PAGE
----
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Planning studies for indoor tennis and soccer projects get city funding

Council approves $20,500 out of reserves for tennis to explore bubble over four exisiting courts and $25,000 added to budget for soccer to further study tourism and economic impacts of proposed multi-million facility.
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Chapples indoor
A schematic design of the proposed indoor turf facility at Chapples Park (Stantec/Soccer Northwest Ontario)

THUNDER BAY – Two local sports organizations are taking the next steps in the early stages of pursuing new indoor facilities.

Thunder Bay city council on Wednesday night approved funding for the Thunder Bay Community Tennis Centre and Soccer Northwest Ontario to conduct studies and planning to move forward on their individual proposed projects.

At the public pre-budget meeting on Jan. 11, officials from the tennis centre requested the city’s backing to go ahead with a business plan study that could allow them to install a bubble over four existing courts at their Chapples Park site as soon as this fall.

Council approved taking $20,500 from the stabilization reserve fund to fund that planning, though some concerns were raised about the four-court bubble being a temporary solution as a more permanent measure of having six new indoor courts attached to the proposed indoor soccer centre is explored.  

“This study is going to help defend the need for indoor, year-round tennis based on a four-court model, which I think will help support advancing the need for the longer term vision they have of six courts,”  community services manager Kelly Robertson told council.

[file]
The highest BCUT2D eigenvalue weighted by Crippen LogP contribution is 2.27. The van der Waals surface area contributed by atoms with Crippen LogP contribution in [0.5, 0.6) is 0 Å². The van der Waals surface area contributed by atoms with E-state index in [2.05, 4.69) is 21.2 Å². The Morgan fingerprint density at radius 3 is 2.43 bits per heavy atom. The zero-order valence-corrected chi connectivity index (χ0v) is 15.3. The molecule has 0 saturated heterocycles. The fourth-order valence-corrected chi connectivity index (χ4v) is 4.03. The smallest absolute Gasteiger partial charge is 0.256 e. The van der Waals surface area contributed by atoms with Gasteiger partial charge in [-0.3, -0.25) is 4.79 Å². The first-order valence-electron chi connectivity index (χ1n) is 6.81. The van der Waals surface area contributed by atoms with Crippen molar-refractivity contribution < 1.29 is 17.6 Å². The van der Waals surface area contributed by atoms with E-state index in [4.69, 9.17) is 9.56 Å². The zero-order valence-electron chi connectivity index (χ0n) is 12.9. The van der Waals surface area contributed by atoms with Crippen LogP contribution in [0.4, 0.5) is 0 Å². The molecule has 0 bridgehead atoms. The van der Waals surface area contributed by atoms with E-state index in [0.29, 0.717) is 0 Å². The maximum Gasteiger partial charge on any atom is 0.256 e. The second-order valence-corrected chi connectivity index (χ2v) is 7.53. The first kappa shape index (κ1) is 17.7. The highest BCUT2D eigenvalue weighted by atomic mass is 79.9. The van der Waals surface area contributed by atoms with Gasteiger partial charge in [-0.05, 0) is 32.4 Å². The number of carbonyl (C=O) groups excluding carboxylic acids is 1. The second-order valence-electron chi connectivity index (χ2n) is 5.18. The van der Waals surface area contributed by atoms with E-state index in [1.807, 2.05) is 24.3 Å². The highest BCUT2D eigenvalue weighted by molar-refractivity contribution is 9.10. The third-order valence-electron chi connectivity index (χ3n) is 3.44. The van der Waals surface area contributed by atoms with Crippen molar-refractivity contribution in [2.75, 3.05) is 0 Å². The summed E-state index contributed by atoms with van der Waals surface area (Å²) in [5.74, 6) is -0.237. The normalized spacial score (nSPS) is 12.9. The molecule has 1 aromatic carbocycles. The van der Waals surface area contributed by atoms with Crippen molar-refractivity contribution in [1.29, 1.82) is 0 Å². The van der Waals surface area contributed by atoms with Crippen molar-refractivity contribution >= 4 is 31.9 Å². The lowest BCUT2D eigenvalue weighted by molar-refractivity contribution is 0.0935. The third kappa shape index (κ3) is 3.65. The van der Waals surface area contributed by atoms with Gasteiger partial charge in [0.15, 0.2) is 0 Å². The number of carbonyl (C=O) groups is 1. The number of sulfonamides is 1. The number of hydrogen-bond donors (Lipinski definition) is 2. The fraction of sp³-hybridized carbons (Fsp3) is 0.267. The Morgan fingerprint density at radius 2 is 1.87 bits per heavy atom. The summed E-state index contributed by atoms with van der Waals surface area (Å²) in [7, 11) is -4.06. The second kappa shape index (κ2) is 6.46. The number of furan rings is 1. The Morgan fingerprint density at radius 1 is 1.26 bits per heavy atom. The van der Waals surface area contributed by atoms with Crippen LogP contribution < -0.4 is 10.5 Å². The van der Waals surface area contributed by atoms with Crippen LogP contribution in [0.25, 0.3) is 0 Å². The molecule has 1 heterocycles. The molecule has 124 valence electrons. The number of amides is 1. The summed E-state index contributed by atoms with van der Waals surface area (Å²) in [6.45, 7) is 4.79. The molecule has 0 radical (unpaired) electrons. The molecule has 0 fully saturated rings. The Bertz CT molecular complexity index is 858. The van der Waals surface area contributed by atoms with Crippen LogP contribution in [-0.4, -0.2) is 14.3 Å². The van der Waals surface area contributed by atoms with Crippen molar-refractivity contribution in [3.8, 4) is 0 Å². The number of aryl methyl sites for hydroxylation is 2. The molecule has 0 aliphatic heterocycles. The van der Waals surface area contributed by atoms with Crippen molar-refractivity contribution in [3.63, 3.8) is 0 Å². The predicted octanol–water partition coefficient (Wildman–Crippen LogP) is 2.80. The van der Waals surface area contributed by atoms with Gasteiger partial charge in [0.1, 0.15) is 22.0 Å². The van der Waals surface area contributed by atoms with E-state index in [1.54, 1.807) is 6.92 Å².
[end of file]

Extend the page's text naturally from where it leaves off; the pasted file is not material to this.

“It will also help equip the club with the capacity to generate revenue so they can provide financial contribution to a longer term vision.”

Coun. Shelby Ch’ng insisted having a facility to allow the sport to be played year-round immediately will only help that long-term goal.

“Having this interim solution helps facilitate the tennis community. When they build the six courts eventually in the future, we need to have a strong tennis community ready to fill that need,” Ch’ng said.

“How do we do that? We need the interim solution. This will help lay that groundwork and graduate us to that bigger space we eventually need.”

For soccer, council approved a recommendation from administration to immediately submit a Stage 1 funding application to the Northern Ontario Heritage Fund Corporation and add $25,000 from the budget to further study the proposed facility.

“This funding would help us do a more detailed research and business case around the tourism and economic impacts that would come with the proposed project,” Robertson said, adding city officials had met with representatives from both the NOHFC and FedNor within the last two weeks.

“They specifically gave us the feedback that the business plan was weak in respect of the project’s capacity to generate this kind of impact.”

According to a memorandum from city administration, the plan that was presented to council last month did not include additional operating and capital costs that are expected to drive the project’s price tag in the range of $27 to $30 million, up from the $25 million that was proposed.